The Financial Services Council (FSC) has launched Australia’s first compulsory asset stewardship code for fund managers.

The FSC Internal Governance and Asset Stewardship Standard, unveiled on Wednesday, July 19, 2017, lays out a code of practice for how fund managers should meet obligations for transparency with their governance practices. This includes rules for how they disclose their corporate voting policies, and how they attempt to engage and influence the companies they invest in on environmental, social and governance (ESG) issues.

Compliance will be mandatory for all FSC asset-manager members. This captures about 50 funds management firms, which together manage the lion’s share of the roughly $2.8 trillion in funds under management in Australia.

However, the code will not be compulsory for FSC members that do not run money in-house, which means those retail superannuation and wealth-management firms that outsource all of their investment management. Retail super funds that run money internally will be covered by the code.

FSC chief executive Sally Loane encouraged those parts of the industry for whom the code will not be mandatory to adopt it on a voluntary basis.

“All investment managers and asset owners are encouraged to sign up,” Loane said.

Until now, Australia was one of the only major economies – and the only signatory to the Asia Region Funds Passport – without such a standard.

Starting with the UK in 2010, stewardship standards have been established in many markets, including the US, Japan, Hong Kong, the Netherlands, Switzerland, South Korea, Malaysia and Brazil, to name a few.

Loane said the peak body had looked to international best practice to inform its code.

“We’ve looked at all these standards and we’ve picked the eyes out of them,” she said. “We think we’ve put together the standard that is probably the highest in the world and if not the highest, one of the highest.”

The new code comes as both retail and institutional investors are placing increasing demands on fund managers to demonstrate how they account for ESG risks in their portfolios.

“Australian fund managers are responsible for managing and growing one of the biggest pools of funds in the world – almost $3 trillion – the retirement savings of millions of Australians,” Loane said. “The vast bulk of these funds exist because of our mandatory superannuation system. Fund managers understand their role and responsibility very clearly – increasing the wealth and improving the livelihoods of the people whose money they invest – and they now have a standard that sets what is perhaps the highest bar in the world for stewardship and governance.”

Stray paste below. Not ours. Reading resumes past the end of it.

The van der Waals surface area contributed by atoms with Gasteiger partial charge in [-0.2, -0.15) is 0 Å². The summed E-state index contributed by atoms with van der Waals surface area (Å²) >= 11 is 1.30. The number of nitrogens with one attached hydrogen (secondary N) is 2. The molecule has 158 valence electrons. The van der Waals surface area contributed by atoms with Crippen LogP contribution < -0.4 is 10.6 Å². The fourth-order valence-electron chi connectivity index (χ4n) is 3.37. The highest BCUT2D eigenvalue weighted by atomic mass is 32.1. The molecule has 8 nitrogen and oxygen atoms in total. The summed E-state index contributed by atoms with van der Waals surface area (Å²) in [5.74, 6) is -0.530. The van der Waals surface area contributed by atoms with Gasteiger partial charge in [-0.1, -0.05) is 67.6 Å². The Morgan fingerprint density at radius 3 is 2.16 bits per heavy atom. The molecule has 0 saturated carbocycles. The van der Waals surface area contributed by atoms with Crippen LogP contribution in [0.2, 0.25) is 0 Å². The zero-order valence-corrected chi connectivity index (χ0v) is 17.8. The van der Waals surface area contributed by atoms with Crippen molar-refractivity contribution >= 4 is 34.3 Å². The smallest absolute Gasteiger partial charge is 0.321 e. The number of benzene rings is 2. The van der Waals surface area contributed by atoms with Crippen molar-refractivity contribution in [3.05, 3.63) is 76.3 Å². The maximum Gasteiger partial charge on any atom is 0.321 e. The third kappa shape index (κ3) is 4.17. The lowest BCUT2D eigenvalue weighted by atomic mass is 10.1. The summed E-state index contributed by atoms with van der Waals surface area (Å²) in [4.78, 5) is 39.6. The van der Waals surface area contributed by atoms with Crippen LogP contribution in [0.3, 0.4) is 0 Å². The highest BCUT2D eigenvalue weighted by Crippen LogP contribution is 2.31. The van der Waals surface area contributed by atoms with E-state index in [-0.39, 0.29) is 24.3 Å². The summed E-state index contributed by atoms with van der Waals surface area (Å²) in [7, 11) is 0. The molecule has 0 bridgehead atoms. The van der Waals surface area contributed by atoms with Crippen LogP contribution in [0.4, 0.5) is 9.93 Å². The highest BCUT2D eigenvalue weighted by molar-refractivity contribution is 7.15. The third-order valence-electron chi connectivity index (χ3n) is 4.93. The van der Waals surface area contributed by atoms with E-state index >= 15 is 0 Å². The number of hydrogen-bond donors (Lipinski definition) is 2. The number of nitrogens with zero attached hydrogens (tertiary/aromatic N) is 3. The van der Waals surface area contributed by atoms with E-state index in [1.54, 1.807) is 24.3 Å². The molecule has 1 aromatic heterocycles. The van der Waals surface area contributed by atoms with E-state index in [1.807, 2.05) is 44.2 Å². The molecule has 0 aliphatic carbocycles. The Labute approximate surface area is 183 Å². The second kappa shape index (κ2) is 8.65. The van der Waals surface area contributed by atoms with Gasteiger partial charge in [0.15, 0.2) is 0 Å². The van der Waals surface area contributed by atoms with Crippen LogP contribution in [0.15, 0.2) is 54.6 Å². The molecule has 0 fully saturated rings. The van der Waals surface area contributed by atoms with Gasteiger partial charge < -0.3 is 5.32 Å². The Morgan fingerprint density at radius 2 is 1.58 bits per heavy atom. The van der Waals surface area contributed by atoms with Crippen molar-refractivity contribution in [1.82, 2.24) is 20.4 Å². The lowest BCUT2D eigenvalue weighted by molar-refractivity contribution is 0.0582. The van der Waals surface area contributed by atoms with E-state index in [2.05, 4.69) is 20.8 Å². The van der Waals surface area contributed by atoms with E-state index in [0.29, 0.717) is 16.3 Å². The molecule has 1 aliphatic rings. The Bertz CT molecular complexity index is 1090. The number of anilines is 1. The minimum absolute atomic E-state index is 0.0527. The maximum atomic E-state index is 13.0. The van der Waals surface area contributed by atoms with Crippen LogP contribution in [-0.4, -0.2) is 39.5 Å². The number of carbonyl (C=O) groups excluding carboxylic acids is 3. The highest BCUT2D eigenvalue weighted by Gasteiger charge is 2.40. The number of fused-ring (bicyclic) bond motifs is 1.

Standards ‘hold us to account’

The FSC now has 17 standards with which its members must comply. “Essentially, if you can’t meet a standard, or don’t want to, then you can’t be a member of the FSC,” Loane said.

Aberdeen Asset Management managing director Brett Jollie, who is also an FSC director, said standards development was a vital component of what the peak body provides to the industry, investors and consumers.

“Because we have to abide to these standards, they hold us to account,” he said. “It’s about self-regulation and setting best practice for the industry in different areas.”

Jollie said the work required to get up to speed with the standard will vary from member to member. “Some may have to make more changes than others, but again, that’s part of the reason we are bringing everyone up to a common standard.”

Global asset managers are used to working with stewardship standards in most jurisdictions.

“These have flowed down to Australia as well,” Jollie said. “I think we have most of the practices. It’s just about being more transparent around them.”

Indeed, greater transparency is a foundation of the new standard. It is basically disclosure based, requiring fund managers to disclose in a single, concise place their approach to internal governance and asset stewardship. This increased openness should bolster confidence in Australia’s fund managers.

The standard also requires managers to engage with the companies they invest in to a higher degree and to ensure their eyes are wide open, Jollie said.

“It’s more than making a quick investment…It’s about understanding the companies we invest in,” he explained. “It’s about being actively involved in shaping policies of companies, particularly where we may not agree with those policies…It’s about developing long-term sustainable businesses for us to invest in and ensuring that this grows value over time.”

State Street Global Advisors head of Asia-Pacific, Lochiel Crafter, an FSC member who contributed to the working group that developed the code, said the consultation process had been detailed and he didn’t expect the standard to be too hard for fund managers to comply with.

“A lot of these things are already implicitly being done,” Crafter said. “We are just being more explicit about them.”

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